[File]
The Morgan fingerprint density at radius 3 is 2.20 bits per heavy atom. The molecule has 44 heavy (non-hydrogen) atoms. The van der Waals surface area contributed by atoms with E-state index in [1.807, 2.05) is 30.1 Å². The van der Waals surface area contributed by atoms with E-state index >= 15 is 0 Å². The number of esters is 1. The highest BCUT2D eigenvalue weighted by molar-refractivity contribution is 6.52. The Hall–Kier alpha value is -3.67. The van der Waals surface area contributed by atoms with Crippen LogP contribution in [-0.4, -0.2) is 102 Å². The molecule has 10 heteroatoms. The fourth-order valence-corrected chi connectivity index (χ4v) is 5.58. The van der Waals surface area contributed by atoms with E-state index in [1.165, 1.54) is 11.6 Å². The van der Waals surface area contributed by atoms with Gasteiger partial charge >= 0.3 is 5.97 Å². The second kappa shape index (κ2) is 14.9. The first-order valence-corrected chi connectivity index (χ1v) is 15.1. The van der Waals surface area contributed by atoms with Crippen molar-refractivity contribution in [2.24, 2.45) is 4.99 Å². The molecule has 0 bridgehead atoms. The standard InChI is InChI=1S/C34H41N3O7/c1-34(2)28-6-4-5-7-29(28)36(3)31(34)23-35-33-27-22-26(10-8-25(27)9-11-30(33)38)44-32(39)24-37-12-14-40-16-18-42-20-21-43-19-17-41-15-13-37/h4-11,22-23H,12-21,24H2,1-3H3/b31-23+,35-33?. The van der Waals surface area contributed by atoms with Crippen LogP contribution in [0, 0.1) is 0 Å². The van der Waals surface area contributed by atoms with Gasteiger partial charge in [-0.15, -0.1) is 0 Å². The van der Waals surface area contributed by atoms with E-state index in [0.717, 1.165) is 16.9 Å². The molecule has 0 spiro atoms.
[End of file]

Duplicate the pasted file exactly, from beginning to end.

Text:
The Morgan fingerprint density at radius 3 is 2.20 bits per heavy atom. The molecule has 44 heavy (non-hydrogen) atoms. The van der Waals surface area contributed by atoms with E-state index in [1.807, 2.05) is 30.1 Å². The van der Waals surface area contributed by atoms with E-state index >= 15 is 0 Å². The number of esters is 1. The highest BCUT2D eigenvalue weighted by molar-refractivity contribution is 6.52. The Hall–Kier alpha value is -3.67. The van der Waals surface area contributed by atoms with Crippen LogP contribution in [-0.4, -0.2) is 102 Å². The molecule has 10 heteroatoms. The fourth-order valence-corrected chi connectivity index (χ4v) is 5.58. The van der Waals surface area contributed by atoms with E-state index in [1.165, 1.54) is 11.6 Å². The van der Waals surface area contributed by atoms with Gasteiger partial charge >= 0.3 is 5.97 Å². The second kappa shape index (κ2) is 14.9. The first-order valence-corrected chi connectivity index (χ1v) is 15.1. The van der Waals surface area contributed by atoms with Crippen molar-refractivity contribution in [2.24, 2.45) is 4.99 Å². The molecule has 0 bridgehead atoms. The standard InChI is InChI=1S/C34H41N3O7/c1-34(2)28-6-4-5-7-29(28)36(3)31(34)23-35-33-27-22-26(10-8-25(27)9-11-30(33)38)44-32(39)24-37-12-14-40-16-18-42-20-21-43-19-17-41-15-13-37/h4-11,22-23H,12-21,24H2,1-3H3/b31-23+,35-33?. The van der Waals surface area contributed by atoms with Crippen LogP contribution in [0, 0.1) is 0 Å². The van der Waals surface area contributed by atoms with Gasteiger partial charge in [-0.15, -0.1) is 0 Å². The van der Waals surface area contributed by atoms with E-state index in [0.717, 1.165) is 16.9 Å². The molecule has 0 spiro atoms.